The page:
Scarlet Skunk & Blood Red Fire Cleaner Shrimp
Cleaner shrimp make a delightful addition to your aquarium. Beyond their consumption of meaty foods, waste, and detritus, they possess the remarkable ability to cleanse parasites off your fish! Observing a cleaner shrimp hop onto a fish and diligently attend to its cleaning tasks is a fascinating sight. However, it’s worth noting that not all fish will readily tolerate this interaction, so be prepared if your fish don’t take to it.
In terms of similarity, the Skunk and Fire Cleaner Shrimp are closely aligned. The primary distinction lies in the Scarlet Skunk’s superior compatibility with members of its own species. Consequently, if you intend to house multiple cleaner shrimp, you could opt for one of each species or a couple of Scarlet Skunks.
Cleaner shrimp boast a relatively lengthy lifespan within your aquarium, and they will undergo molting approximately once a month as they grow.
A prudent starting point could be introducing one cleaner shrimp into a 20-gallon tank and then proceeding based on your experience.
With their captivating shells and vibrant demeanor, a conch proves to be a wonderful asset to your CUC. These active omnivores engage in sandbed burrowing, thus enhancing aeration. Moreover, conchs actively consume algae and detritus on the surface of your substrate as well as the lower sections of your live rock.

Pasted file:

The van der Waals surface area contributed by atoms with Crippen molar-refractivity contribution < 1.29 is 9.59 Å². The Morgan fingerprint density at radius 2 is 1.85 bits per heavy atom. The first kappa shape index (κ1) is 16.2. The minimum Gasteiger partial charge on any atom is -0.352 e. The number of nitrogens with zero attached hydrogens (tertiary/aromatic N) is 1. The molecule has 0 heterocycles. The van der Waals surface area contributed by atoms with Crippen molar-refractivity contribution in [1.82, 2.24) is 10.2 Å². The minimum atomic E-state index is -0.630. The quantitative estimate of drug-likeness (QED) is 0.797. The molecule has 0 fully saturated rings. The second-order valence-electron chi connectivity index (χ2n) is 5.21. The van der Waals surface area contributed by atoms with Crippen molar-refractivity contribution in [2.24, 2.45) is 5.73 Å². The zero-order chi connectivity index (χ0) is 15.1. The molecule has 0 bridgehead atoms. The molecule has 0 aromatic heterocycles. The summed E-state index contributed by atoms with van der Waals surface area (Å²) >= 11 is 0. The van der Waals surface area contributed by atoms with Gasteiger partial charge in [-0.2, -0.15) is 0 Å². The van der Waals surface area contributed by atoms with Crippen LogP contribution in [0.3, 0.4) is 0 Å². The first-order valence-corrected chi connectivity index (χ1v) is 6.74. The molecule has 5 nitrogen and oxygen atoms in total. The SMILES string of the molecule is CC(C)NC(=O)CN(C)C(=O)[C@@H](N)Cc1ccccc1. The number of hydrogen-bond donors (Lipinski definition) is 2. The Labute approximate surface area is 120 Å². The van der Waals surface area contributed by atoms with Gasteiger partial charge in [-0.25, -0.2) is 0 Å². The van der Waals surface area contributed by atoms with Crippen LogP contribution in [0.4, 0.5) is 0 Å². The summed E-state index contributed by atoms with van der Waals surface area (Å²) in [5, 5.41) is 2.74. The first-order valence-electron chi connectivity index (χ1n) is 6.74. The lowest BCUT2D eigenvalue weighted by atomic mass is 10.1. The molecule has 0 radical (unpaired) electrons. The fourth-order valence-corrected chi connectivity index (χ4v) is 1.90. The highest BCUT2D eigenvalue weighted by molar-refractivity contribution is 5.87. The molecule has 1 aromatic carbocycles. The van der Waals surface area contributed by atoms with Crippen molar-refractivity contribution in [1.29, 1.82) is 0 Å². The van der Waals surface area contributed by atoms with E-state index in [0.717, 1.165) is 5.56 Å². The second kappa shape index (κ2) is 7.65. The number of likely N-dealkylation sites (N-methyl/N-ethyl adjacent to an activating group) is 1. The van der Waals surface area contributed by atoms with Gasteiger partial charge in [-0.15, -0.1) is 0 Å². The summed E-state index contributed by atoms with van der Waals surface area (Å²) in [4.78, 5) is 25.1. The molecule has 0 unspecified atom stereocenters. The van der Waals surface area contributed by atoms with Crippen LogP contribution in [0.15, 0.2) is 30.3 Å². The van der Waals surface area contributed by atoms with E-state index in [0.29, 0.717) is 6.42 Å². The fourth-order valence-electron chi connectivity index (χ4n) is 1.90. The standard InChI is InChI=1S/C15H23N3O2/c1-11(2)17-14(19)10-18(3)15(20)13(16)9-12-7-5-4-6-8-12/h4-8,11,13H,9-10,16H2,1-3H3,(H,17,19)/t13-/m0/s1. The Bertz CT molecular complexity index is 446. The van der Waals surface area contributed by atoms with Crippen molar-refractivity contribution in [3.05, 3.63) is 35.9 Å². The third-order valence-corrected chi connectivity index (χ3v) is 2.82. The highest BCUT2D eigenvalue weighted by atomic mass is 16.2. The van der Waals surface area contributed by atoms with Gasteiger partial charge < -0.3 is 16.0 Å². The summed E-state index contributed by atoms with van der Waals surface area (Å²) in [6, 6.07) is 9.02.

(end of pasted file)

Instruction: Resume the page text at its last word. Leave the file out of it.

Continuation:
Although not known for their climbing abilities, conchs adeptly employ their razor-shaped legs to maneuver through your tank. They’re diligent feeders, often active for a substantial portion of the day, and might necessitate supplementary feeding for optimal health.
In a 20-gallon tank, introducing a single conch would be a prudent choice.
5) Starfish/Brittle Star
Sand Sifting Sea Star
Numerous species of starfish pose challenges for home aquarium keeping. However, the Sand Sifting Sea Star emerges as a comparatively manageable choice, provided it receives sufficient sustenance.
Exhibiting an insatiable appetite for detritus, this sea star’s food requirements can deplete rapidly within a smaller aquarium. I would recommend considering this sand sifter for your setup if you possess a well-established tank accompanied by a moderately deep sandbed, preferably around 2-3 inches in depth.